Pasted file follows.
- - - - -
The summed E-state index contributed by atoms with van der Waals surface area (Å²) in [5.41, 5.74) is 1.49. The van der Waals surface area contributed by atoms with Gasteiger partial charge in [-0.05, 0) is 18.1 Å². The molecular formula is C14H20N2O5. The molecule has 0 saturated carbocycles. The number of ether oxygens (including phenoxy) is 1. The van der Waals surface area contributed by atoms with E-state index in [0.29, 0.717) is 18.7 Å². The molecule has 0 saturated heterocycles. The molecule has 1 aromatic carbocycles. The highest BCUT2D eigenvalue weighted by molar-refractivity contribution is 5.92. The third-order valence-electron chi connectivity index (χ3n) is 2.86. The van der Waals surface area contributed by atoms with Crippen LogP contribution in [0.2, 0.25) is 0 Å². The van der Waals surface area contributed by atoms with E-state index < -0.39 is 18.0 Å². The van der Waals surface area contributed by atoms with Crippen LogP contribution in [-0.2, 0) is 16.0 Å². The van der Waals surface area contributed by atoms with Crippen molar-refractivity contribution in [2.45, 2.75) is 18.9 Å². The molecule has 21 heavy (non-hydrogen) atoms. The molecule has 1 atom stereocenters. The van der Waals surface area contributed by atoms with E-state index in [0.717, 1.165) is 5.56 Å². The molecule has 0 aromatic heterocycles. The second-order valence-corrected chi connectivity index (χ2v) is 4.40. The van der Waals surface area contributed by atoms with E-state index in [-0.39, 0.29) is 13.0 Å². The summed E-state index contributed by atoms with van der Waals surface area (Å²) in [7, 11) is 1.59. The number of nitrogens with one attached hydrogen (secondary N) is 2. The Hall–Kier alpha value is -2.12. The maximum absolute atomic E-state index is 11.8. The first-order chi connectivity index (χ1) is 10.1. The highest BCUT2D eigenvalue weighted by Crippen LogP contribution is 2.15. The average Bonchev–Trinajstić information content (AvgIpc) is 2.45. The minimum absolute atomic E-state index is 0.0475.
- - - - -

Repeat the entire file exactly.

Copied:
The summed E-state index contributed by atoms with van der Waals surface area (Å²) in [5.41, 5.74) is 1.49. The van der Waals surface area contributed by atoms with Gasteiger partial charge in [-0.05, 0) is 18.1 Å². The molecular formula is C14H20N2O5. The molecule has 0 saturated carbocycles. The number of ether oxygens (including phenoxy) is 1. The van der Waals surface area contributed by atoms with E-state index in [0.29, 0.717) is 18.7 Å². The molecule has 0 saturated heterocycles. The molecule has 1 aromatic carbocycles. The highest BCUT2D eigenvalue weighted by molar-refractivity contribution is 5.92. The third-order valence-electron chi connectivity index (χ3n) is 2.86. The van der Waals surface area contributed by atoms with Crippen LogP contribution in [0.2, 0.25) is 0 Å². The van der Waals surface area contributed by atoms with E-state index < -0.39 is 18.0 Å². The van der Waals surface area contributed by atoms with Crippen LogP contribution in [-0.2, 0) is 16.0 Å². The van der Waals surface area contributed by atoms with Crippen molar-refractivity contribution in [2.45, 2.75) is 18.9 Å². The molecule has 21 heavy (non-hydrogen) atoms. The molecule has 1 atom stereocenters. The van der Waals surface area contributed by atoms with E-state index in [0.717, 1.165) is 5.56 Å². The molecule has 0 aromatic heterocycles. The second-order valence-corrected chi connectivity index (χ2v) is 4.40. The van der Waals surface area contributed by atoms with E-state index in [-0.39, 0.29) is 13.0 Å². The summed E-state index contributed by atoms with van der Waals surface area (Å²) in [7, 11) is 1.59. The number of nitrogens with one attached hydrogen (secondary N) is 2. The Hall–Kier alpha value is -2.12. The maximum absolute atomic E-state index is 11.8. The first-order chi connectivity index (χ1) is 10.1. The highest BCUT2D eigenvalue weighted by Crippen LogP contribution is 2.15. The average Bonchev–Trinajstić information content (AvgIpc) is 2.45. The minimum absolute atomic E-state index is 0.0475.